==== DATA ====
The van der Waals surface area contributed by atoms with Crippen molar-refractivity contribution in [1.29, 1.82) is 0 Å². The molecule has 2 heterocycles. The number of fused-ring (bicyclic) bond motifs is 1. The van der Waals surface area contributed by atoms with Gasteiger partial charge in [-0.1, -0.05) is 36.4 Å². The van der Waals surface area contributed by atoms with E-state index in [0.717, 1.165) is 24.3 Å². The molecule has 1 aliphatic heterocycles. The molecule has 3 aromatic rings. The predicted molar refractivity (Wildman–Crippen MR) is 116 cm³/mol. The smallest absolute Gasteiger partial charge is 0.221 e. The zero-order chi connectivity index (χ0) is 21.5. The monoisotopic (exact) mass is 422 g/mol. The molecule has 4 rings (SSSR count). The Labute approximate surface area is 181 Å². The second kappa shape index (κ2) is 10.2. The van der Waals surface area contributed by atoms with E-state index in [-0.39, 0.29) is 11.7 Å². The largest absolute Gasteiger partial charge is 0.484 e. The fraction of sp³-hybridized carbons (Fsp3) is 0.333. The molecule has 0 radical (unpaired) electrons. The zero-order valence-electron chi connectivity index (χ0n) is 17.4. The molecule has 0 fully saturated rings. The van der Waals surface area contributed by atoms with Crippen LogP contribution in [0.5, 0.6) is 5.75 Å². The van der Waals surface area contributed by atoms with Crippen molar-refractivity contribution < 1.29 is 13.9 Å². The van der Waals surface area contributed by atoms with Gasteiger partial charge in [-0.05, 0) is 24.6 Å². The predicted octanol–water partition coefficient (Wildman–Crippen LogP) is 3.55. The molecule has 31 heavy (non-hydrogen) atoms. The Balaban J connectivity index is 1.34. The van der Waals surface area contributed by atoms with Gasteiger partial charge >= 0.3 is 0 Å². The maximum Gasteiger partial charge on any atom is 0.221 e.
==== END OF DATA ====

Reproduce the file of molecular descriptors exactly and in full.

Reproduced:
The van der Waals surface area contributed by atoms with Crippen molar-refractivity contribution in [1.29, 1.82) is 0 Å². The molecule has 2 heterocycles. The number of fused-ring (bicyclic) bond motifs is 1. The van der Waals surface area contributed by atoms with Gasteiger partial charge in [-0.1, -0.05) is 36.4 Å². The van der Waals surface area contributed by atoms with E-state index in [0.717, 1.165) is 24.3 Å². The molecule has 1 aliphatic heterocycles. The molecule has 3 aromatic rings. The predicted molar refractivity (Wildman–Crippen MR) is 116 cm³/mol. The smallest absolute Gasteiger partial charge is 0.221 e. The zero-order chi connectivity index (χ0) is 21.5. The monoisotopic (exact) mass is 422 g/mol. The molecule has 4 rings (SSSR count). The Labute approximate surface area is 181 Å². The second kappa shape index (κ2) is 10.2. The van der Waals surface area contributed by atoms with E-state index in [-0.39, 0.29) is 11.7 Å². The largest absolute Gasteiger partial charge is 0.484 e. The fraction of sp³-hybridized carbons (Fsp3) is 0.333. The molecule has 0 radical (unpaired) electrons. The zero-order valence-electron chi connectivity index (χ0n) is 17.4. The molecule has 0 fully saturated rings. The van der Waals surface area contributed by atoms with Crippen LogP contribution in [0.5, 0.6) is 5.75 Å². The van der Waals surface area contributed by atoms with Crippen molar-refractivity contribution < 1.29 is 13.9 Å². The van der Waals surface area contributed by atoms with Gasteiger partial charge in [-0.05, 0) is 24.6 Å². The predicted octanol–water partition coefficient (Wildman–Crippen LogP) is 3.55. The molecule has 31 heavy (non-hydrogen) atoms. The Balaban J connectivity index is 1.34. The van der Waals surface area contributed by atoms with Gasteiger partial charge >= 0.3 is 0 Å². The maximum Gasteiger partial charge on any atom is 0.221 e.